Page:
We need to be intentional about the messages that you share – it’s not as though everyone waits in the wings for the eloquent words to spill from your lips before they move on with their personal or professional lives, but when you speak as a person in a position of leadership people are listening (even if reluctantly). There is a difference between hearing and understanding, much like there is a distinction between people hearing the content you are delivering and comprehending fully the intent of what you are attempting to communicate (read more about this phenomenon HERE).
Content and tone are important when communicating as we always want to present a clear vision of how we can collaborate so that we can conquer. If you have to share some negative information there are means to deliver that message without being negative. For example, if sales are down, there is a difference between, “We are failing and corporate is going to fire us all if we don’t get it right in 30 days!” While this may be true, the likelihood that this inspires anyone to stay on the ship and bail water with you is low. “We have made some positive growth in areas X and Y, where we can be more effective would be to focus our efforts in area Z. I believe by doing so we can improve our numbers for the health of our office and make a positive impression on corporate.” No example is perfect but the role of a person in a position of leadership is to communicate information in a manner to helps the team to grasp the vision and see a clear path to what they can do to help the team improve. Often the tone of delivery is as important as the message.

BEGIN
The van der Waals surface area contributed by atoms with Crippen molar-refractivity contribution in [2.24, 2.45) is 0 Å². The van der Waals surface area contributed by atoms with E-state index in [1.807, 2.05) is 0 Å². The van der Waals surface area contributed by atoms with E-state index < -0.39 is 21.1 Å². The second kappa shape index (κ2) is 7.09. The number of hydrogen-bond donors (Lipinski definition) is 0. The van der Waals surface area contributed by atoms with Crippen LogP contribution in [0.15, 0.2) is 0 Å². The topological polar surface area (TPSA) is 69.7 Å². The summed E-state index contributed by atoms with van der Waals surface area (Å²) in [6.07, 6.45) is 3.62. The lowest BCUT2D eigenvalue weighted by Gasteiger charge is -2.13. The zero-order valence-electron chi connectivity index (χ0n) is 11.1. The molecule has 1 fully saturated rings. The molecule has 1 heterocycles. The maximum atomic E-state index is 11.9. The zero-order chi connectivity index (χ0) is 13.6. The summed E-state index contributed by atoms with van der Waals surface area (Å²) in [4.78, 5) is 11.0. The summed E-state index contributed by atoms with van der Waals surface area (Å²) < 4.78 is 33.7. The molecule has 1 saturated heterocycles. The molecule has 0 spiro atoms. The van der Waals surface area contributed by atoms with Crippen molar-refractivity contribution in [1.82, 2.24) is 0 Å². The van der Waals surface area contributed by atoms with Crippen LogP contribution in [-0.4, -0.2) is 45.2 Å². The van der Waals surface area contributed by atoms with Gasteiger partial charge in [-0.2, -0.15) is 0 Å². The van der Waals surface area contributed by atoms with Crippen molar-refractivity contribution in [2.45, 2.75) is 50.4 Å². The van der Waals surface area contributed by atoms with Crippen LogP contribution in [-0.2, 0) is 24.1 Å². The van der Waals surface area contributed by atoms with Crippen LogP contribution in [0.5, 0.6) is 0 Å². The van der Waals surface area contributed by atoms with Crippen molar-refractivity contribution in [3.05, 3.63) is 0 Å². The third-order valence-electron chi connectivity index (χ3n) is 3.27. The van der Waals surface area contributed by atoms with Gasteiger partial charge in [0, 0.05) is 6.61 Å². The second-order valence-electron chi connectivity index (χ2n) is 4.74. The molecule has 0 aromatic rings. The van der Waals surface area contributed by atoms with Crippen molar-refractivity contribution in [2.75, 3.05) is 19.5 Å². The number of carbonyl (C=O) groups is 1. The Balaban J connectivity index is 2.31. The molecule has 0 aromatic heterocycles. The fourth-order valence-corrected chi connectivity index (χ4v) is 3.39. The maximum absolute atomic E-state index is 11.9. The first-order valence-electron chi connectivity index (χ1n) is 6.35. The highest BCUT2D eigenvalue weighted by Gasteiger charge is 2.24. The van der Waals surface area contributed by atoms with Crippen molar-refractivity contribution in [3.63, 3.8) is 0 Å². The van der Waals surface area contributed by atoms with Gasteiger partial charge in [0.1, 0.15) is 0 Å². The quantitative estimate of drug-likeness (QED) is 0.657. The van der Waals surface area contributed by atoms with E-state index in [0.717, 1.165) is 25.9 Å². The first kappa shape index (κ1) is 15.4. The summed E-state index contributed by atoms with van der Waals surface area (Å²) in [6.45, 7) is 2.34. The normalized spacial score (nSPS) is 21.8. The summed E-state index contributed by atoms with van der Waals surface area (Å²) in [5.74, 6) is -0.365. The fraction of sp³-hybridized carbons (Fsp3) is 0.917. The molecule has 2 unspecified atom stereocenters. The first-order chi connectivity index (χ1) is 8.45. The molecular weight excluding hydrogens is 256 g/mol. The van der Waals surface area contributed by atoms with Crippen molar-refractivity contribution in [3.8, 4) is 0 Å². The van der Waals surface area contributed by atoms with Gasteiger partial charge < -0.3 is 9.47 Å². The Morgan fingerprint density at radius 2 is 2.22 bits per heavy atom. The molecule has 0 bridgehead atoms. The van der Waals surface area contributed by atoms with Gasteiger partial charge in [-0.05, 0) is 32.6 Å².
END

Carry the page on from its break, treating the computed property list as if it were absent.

Leaders should not shy away from tough conversations, truth is essential to building trust and accountability in the team. Leaders are looking for ways to inform and inspire their teams at the individual level as well as for the group. Understanding when to pull someone aside to speak to them as an individual and when to address the team as a whole is important, as choosing incorrectly can have consequences. As a general rule, the toughest conversations are best to have in private. Choosing our words includes checking our messages for clarity and consistency with our values. Choosing our tone requires taking a moment to ensure we are presenting pathways to success rather than just focusing on our obstacles. Being honest about where we are is important, but in leading we want to uncover the actions that will bring us to where we need to be.
Clarity requires follow up. When the content of a meeting or a message veers into potentially negative territory or the tone could be perceived by some as negative, it is important to follow up with individuals to ensure all parties understand the intent of what was being communicated. Every team member is an individual and even in good teams messages can get mixed or confused. A good leader will both make a habit of following up with individuals as well as have a sense for which messages may be taken differently than intended by others. A great follow up question is to ask, “What are you hearing me say?” or, “From what we have discussed, what are you thinking we should do with that information?” Collaboration from the top down to the bottom up is a sign of health within a team and will go a long way to ensuring everyone is empowered to move the vision forward.
If you as a person in a position of leadership are not intentional about the messages you deliver, no matter how small they may seem, you are setting yourself up for trouble (read more an this HERE). Whether you believe a meeting or conversation went well or not, the habit of following up with team members on an individual level will go a long way to building clarity as well as accountability within the team. We want our messages to be clear, but the simple fact remains that not everyone hears or processes information the same way, so the next best thing is to follow up.
A few quick questions to keep our messaging on point:
The DYOJO is the Do Your Job Dojo. In The DYOJO we want to help each other develop intentionally.